Blog 12: What Makes Oolong Tea Special？
Updated: Oct 19, 2018
As a tea category, oolong tea is always a little more difficult for people to understand. Unlike green tea or black tea, oolong tea products are usually classified into many sub-categories. For example, the most notable oolong tea sub-categories are Wu-Yi oolong rock tea and Tie Guan Yin. In our previous tea blog, we’ve explored that it is different tea plants that make one oolong tea different from another oolong tea. Today, we will discuss what makes oolong tea different from green tea and black tea.
The key difference among these 3 types of teas is the level of fermentation. Green tea is not fermented, and black tea is fully fermented. Oolong tea, however, is half-fermented. To achieve the state of half-fermentation, there are more procedures in the making of oolong tea. Among all techniques and steps involved, shaking (or shaking fresh green leaves, Chinese: 摇青) is the unique process that only appears in oolong tea-making.
Shaking is the technique that makes oolong tea special. The shaking process is the second step in oolong tea-making. It happens after the drying process. The first purpose of the shaking is to start the fermentation by letting fresh green leaves collide with each other and abrade the edge of the leaves. The ultimate purpose of the shaking is to transfer all water and nutrients from the stem into the leave. Fresh leaves are strong and firm because they are full of water. After shaking, the leaves would soften because water is lost through the broken leaf edge. When this happens, an experienced tea master would stop the shaking and let leaves rest. After a while, leaves would become firm again because the stem resupplies the water. The shaking would repeat multiple times. Leaves become more and more aromatic during this cycle of losing water and regaining water. The most distinct feeling after the shaking process is that the leave still has weight because it regains all lost water from the stem, but the stem is virtually weightless. Our tea master Mr. Xue also calls this repeating process “dying and reborn”. When losing water, leaves look withered as if leaves are dead, but after resting a while, leaves would become firm and young again as if all leaves are reborn. The final tea product with good shaking can last longer and endure more infusions.
Traditionally, the shaking process is done by hand. A tea master would hold a large, flat and round bamboo sifter. The sifter would carry a couple pounds of fresh leaves. When the tea master starts the shaking, all leaves are actually rotating in mid-air instead of simply moving left and right. A not experienced tea maker often make the mistake by shaking the sifter left and right, this would put all leaves in a line and eventually push some leaves off the sifter. One full shaking process has more than a thousand times of shaking. This requires the tea master to have a great strength and control over the sifter to perform a stable shaking. Nowadays, not every tea maker can do a full shaking, and even fewer tea makers can actually perform a perfect shaking that releases the full potential of the fresh green leaves.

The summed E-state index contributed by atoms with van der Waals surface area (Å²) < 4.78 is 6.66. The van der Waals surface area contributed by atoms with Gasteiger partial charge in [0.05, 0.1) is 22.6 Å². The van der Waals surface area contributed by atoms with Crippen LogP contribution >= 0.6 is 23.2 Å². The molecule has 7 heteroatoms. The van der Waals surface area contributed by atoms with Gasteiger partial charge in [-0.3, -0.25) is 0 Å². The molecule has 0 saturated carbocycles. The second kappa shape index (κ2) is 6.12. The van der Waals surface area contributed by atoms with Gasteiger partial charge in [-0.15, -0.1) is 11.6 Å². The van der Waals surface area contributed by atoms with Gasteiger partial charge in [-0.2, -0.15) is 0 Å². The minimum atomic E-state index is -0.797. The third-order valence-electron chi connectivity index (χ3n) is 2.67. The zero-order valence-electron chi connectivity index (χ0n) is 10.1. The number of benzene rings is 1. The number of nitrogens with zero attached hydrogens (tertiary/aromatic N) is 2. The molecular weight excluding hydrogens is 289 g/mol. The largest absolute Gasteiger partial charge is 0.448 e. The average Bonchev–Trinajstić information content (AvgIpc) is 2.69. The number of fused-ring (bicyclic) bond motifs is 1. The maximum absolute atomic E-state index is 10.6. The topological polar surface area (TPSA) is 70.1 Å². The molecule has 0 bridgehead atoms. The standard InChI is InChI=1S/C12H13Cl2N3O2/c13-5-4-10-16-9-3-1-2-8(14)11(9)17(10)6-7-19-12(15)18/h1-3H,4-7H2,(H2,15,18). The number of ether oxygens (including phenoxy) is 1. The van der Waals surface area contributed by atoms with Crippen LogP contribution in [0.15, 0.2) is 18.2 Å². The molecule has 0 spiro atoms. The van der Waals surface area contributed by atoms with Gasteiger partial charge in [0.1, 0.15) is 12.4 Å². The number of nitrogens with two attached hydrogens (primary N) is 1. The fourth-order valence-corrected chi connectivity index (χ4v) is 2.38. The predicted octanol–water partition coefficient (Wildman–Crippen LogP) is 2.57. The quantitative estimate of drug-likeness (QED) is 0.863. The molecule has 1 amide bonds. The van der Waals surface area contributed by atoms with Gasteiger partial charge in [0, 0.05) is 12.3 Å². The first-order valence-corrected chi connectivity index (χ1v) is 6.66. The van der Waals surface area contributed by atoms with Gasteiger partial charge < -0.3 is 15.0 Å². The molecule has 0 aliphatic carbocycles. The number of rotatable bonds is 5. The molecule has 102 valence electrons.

In modern times, roller machine shaking is a popular way among most tea makers. Machine shaking can shake over 400 pounds of tea in a run, and it can shake at a strength that few tea masters can reach. But machine shaking also has its drawbacks. First, in a roller, leaves are unavoidably overlapping each other. This would release an unwanted wet smell. Second, all leaves need to avoid getting in contact with the heat duct in the machine. This requires the tea makers to be extra carefully when turning leaves during the machine shaking process. If even one leaf touches the heat duct, the result would be devastating. Once touching the heat duct, the leaf would turn red and release a rotting smell. This rotting smell would spread like cancer, and eventually the whole load of leaves would be wasted.
I hope the video and the picture above can help my fellow tea lovers have a better understanding of what the shaking process looks like. Of course, we’ve only skimmed the surface of this quite complex process. There are a lot more we should discuss. For example, the room temperature during the shaking, the weather required for handcrafted shaking, and so on. We will have a more detailed discussion on this topic as we travel farther into the realm of tea-making.
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